Nature-Based Learning: A Breath of Fresh Air in Education

An interesting shift in the educational landscape has been brewing, bringing a breath of fresh air—quite literally—to the way we think about schooling. Nature-based unconventional learning environments, whether they are microschools, pandemic pods, homeschool co-operatives, or private schools, are flourishing across the country. And parents are taking note.

Why the Shift to Nature?

Also known as “Forest Schools,” these sorts of nature-based education environments are not new. Several have been in existence since the 1960s, but interest has exploded in recent years.

In the hustle and bustle of the 21st century, with screens vying for our children’s attention and urban jungles creeping in, many educators and parents have felt a growing need to reconnect with the great outdoors. In 2020, the nonprofit Natural Start Alliance reported that 585 nature-based preschools or Kindergarten programs existed in the United States. This marked a 25-fold increase within the decade and more-than-double the number in 2017.

Especially after the shock of the COVID-19 pandemic had on children’s lives, it is no surprise that families and educators are increasingly looking for exposure to natural settings to enhance creativity, concentration, physical health, and foster a lifelong love for learning.

Nature Schools: Big and Small

Located in Texas, Earth Native Wilderness School is dedicated to fostering a deep connection between people and the natural world, offering programs for both children and adults which emphasize traditional outdoor knowledge. The school’s holistic approach endeavors to help students not only acquire practical skills, but also develop a lasting bond with the natural world.

Another beacon of nature-based learning is Holler Creek School. This school reimagines the traditional classroom as the hills and forests of rural southwestern Virginia. Here, the babbling brook is a music class, the whispering pines a lesson in literature, and the wide-open spaces a theater for imaginative play. Such schools underscore the idea that walls and whiteboards aren’t prerequisites for profound learning.

Kerry McDonald, education reform scholar, unschooling mom, and podcaster recently interviewed the founders of Holler Creek, Aaron Sebens and Melanie Schrage. Aaron and Melanie described their careers journeys as teachers, from working in special education in Massachusetts, to volunteering in a rural school in Honduras, to teaching in an urban setting in North Carolina. During the COVID-19 pandemic, they became disillusioned with “Zoom school” and hatched the idea for an outdoor school which embraces “radical rural education.” This eventually became Holler Creek.

Even though Holler Creek only serves about a dozen kids, it shows us what is possible, even in areas with a perceived lack of educational opportunity.

One standout example is TimberNook, an innovative program that offers outdoor play experiences for children. At TimberNook, children are given the freedom to explore, create, and imagine in nature’s playground. From building forts and mud kitchens to balancing on fallen logs, these seemingly simple activities go a long way in developing critical thinking, motor skills, and emotional intelligence.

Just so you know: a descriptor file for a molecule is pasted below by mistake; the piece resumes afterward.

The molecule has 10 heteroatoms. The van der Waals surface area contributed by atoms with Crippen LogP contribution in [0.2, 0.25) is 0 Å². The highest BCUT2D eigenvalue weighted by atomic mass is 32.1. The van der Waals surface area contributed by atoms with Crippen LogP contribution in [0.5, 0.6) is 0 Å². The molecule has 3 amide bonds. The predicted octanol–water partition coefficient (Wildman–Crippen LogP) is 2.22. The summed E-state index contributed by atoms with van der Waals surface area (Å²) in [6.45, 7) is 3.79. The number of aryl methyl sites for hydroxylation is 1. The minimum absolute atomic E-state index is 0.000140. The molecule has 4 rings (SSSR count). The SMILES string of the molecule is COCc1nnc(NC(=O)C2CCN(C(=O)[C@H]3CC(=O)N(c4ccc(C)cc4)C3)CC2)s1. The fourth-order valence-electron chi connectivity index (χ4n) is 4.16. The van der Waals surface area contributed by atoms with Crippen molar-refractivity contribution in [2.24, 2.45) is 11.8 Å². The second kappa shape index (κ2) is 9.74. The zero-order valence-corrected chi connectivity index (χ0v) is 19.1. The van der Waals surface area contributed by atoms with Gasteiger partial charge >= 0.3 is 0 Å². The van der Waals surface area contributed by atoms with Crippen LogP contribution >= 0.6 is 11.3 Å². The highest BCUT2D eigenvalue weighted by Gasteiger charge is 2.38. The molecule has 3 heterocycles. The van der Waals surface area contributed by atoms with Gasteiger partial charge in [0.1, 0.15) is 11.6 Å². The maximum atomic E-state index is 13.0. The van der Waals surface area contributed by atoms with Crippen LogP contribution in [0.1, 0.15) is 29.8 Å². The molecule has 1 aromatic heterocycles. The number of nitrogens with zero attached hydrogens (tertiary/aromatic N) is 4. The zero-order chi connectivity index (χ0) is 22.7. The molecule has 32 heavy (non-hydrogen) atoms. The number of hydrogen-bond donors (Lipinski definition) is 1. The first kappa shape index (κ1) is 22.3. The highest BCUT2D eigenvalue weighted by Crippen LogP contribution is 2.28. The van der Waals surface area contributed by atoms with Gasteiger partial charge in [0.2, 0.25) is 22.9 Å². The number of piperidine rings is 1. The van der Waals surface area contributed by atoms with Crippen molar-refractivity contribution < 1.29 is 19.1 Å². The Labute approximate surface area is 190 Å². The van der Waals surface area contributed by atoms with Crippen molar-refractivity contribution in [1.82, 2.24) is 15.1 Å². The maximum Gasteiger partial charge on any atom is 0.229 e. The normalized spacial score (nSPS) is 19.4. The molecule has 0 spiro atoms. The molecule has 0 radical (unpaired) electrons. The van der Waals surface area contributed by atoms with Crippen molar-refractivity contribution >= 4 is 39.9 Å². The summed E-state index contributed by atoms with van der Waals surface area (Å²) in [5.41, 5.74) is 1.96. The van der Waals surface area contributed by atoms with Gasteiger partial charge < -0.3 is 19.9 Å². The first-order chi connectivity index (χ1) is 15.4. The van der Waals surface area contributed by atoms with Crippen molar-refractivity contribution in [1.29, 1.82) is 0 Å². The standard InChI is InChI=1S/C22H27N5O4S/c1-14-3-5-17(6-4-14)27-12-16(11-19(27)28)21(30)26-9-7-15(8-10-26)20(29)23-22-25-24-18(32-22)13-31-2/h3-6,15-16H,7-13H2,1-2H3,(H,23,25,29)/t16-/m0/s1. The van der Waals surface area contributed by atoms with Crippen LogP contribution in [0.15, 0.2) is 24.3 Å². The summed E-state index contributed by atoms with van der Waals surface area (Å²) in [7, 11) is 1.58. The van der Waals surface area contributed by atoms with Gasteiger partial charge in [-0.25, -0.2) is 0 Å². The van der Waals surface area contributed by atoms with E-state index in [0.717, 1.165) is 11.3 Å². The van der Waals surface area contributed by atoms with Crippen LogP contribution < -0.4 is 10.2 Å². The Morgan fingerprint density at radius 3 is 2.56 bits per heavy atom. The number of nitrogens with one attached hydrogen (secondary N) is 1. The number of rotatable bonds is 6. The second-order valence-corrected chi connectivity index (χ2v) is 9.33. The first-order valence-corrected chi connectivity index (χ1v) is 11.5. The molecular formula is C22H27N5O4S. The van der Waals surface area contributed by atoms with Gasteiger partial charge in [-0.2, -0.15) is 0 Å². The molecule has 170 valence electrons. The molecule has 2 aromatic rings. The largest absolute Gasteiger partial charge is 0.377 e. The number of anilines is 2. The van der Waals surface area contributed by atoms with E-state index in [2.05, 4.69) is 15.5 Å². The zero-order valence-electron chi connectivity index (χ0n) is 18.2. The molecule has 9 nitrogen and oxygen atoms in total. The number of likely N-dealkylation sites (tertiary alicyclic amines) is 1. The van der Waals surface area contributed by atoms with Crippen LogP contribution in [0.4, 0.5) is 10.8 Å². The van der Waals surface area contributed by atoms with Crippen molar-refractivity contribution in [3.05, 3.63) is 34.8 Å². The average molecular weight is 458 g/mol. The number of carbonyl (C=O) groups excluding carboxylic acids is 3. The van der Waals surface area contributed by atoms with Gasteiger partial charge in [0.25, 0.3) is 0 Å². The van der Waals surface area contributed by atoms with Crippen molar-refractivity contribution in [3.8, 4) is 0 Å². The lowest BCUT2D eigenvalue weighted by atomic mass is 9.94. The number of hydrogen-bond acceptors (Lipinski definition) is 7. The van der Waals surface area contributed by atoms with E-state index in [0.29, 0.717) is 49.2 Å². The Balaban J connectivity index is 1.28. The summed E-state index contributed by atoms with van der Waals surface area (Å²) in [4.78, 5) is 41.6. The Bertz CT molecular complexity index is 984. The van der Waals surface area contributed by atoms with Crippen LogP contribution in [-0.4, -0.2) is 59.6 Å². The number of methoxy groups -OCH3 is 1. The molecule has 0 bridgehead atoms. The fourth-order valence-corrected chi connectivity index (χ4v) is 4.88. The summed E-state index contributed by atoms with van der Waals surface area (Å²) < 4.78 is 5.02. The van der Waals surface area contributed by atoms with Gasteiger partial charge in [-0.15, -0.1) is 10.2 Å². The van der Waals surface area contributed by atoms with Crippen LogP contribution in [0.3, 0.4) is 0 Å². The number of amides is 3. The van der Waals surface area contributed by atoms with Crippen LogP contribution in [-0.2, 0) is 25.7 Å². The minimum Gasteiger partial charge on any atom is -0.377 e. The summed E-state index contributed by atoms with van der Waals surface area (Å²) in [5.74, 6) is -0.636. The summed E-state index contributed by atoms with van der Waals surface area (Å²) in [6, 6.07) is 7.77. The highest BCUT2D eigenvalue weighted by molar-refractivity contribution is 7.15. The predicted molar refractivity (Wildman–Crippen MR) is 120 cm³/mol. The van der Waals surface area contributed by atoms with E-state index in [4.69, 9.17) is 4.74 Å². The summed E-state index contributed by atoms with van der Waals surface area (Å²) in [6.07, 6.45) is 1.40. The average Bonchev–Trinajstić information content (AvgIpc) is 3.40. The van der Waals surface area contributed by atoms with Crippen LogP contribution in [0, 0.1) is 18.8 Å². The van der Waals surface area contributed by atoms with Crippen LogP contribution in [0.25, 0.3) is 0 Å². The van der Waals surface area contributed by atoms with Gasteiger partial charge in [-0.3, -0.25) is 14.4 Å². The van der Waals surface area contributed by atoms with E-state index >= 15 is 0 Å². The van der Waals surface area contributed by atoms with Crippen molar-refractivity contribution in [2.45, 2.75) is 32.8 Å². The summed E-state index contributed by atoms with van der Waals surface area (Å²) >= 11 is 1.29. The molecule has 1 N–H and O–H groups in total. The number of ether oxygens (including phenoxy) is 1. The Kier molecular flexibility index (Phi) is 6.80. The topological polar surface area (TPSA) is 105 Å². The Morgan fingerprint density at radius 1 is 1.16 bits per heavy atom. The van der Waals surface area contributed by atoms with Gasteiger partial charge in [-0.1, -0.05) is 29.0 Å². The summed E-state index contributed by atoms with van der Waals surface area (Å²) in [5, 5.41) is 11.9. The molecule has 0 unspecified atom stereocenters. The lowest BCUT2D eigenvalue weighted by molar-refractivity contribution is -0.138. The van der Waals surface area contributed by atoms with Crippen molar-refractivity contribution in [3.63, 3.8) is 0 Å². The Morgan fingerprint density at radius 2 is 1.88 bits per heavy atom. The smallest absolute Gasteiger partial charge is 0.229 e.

Headquartered in New Hampshire, TimberNook has been around for eight years. Their programs operate in 23 US states, three Canadian provinces, the United Kingdom, New Zealand, and Australia.  It can be incorporated into a child’s educational experience as a therapy program, homeschool curriculum, or through an existing school, and provides prospective franchisees information about standing up their own local program.

“Nature-based learning environments are just one example of the variety of educational experiences available to parents who seek a more personalized model to meet their kids’ needs,” said Mike Donnelly, Vice President of yes. every kid. foundation. The foundation’s Edupreneur Support Program supports educational entrepreneurs—be they parents educators, or community members—start and grow unconventional learning environments in every US state and territory. “We love to help these brave entrepreneurs navigate regulations and be confident as they step out to offer innovative and immersive experiences for the children in their community.”

Families Get to Choose

Parents and families play a pivotal role in this movement. By seeking out these alternative experiences, they are giving their children the priceless gift of an education which best suits them. In states where families are trusted to make choices about how their education dollars are spent, these different sorts of schools may have more opportunities to realize their full potential.

The rise of nature-based unconventional learning environments is not just a fleeting trend—it’s a testament to the resilience, adaptability, and forward-thinking nature of educators, families, and communities. It reminds us that for some, the ideal classroom has no walls, only infinite horizons.

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